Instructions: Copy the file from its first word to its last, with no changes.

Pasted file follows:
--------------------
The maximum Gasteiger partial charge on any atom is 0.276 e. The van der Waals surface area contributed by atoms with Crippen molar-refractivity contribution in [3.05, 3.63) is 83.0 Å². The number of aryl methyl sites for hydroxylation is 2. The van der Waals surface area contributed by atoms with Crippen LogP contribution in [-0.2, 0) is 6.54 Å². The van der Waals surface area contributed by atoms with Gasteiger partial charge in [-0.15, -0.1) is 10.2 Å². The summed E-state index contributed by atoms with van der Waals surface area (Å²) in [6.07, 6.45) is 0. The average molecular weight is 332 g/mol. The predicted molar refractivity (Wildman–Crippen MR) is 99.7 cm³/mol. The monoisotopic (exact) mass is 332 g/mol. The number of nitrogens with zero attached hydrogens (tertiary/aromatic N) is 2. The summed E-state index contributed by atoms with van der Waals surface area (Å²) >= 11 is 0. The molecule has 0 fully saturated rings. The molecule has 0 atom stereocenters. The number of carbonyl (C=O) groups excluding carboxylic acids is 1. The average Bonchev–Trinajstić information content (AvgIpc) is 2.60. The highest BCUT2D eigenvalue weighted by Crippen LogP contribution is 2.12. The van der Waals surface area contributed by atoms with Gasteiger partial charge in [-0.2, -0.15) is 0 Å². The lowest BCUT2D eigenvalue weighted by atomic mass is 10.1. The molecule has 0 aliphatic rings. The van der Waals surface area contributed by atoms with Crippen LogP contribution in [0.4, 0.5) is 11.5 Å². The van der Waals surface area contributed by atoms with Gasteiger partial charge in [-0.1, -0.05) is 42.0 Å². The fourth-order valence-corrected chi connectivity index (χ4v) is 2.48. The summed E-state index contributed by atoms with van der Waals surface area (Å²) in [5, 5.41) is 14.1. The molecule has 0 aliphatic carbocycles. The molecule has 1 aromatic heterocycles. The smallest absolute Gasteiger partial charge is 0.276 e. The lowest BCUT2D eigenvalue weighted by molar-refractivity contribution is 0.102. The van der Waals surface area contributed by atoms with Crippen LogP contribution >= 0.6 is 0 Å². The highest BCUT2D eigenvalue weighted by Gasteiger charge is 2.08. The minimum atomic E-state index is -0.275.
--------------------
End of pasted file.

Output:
The maximum Gasteiger partial charge on any atom is 0.276 e. The van der Waals surface area contributed by atoms with Crippen molar-refractivity contribution in [3.05, 3.63) is 83.0 Å². The number of aryl methyl sites for hydroxylation is 2. The van der Waals surface area contributed by atoms with Crippen LogP contribution in [-0.2, 0) is 6.54 Å². The van der Waals surface area contributed by atoms with Gasteiger partial charge in [-0.15, -0.1) is 10.2 Å². The summed E-state index contributed by atoms with van der Waals surface area (Å²) in [6.07, 6.45) is 0. The average molecular weight is 332 g/mol. The predicted molar refractivity (Wildman–Crippen MR) is 99.7 cm³/mol. The monoisotopic (exact) mass is 332 g/mol. The number of nitrogens with zero attached hydrogens (tertiary/aromatic N) is 2. The summed E-state index contributed by atoms with van der Waals surface area (Å²) >= 11 is 0. The molecule has 0 fully saturated rings. The molecule has 0 atom stereocenters. The number of carbonyl (C=O) groups excluding carboxylic acids is 1. The average Bonchev–Trinajstić information content (AvgIpc) is 2.60. The highest BCUT2D eigenvalue weighted by Crippen LogP contribution is 2.12. The van der Waals surface area contributed by atoms with Gasteiger partial charge in [-0.2, -0.15) is 0 Å². The lowest BCUT2D eigenvalue weighted by atomic mass is 10.1. The molecule has 0 aliphatic rings. The van der Waals surface area contributed by atoms with Crippen LogP contribution in [0.4, 0.5) is 11.5 Å². The van der Waals surface area contributed by atoms with Gasteiger partial charge in [-0.1, -0.05) is 42.0 Å². The fourth-order valence-corrected chi connectivity index (χ4v) is 2.48. The summed E-state index contributed by atoms with van der Waals surface area (Å²) in [5, 5.41) is 14.1. The molecule has 0 aliphatic carbocycles. The molecule has 1 aromatic heterocycles. The smallest absolute Gasteiger partial charge is 0.276 e. The lowest BCUT2D eigenvalue weighted by molar-refractivity contribution is 0.102. The van der Waals surface area contributed by atoms with Crippen LogP contribution >= 0.6 is 0 Å². The highest BCUT2D eigenvalue weighted by Gasteiger charge is 2.08. The minimum atomic E-state index is -0.275.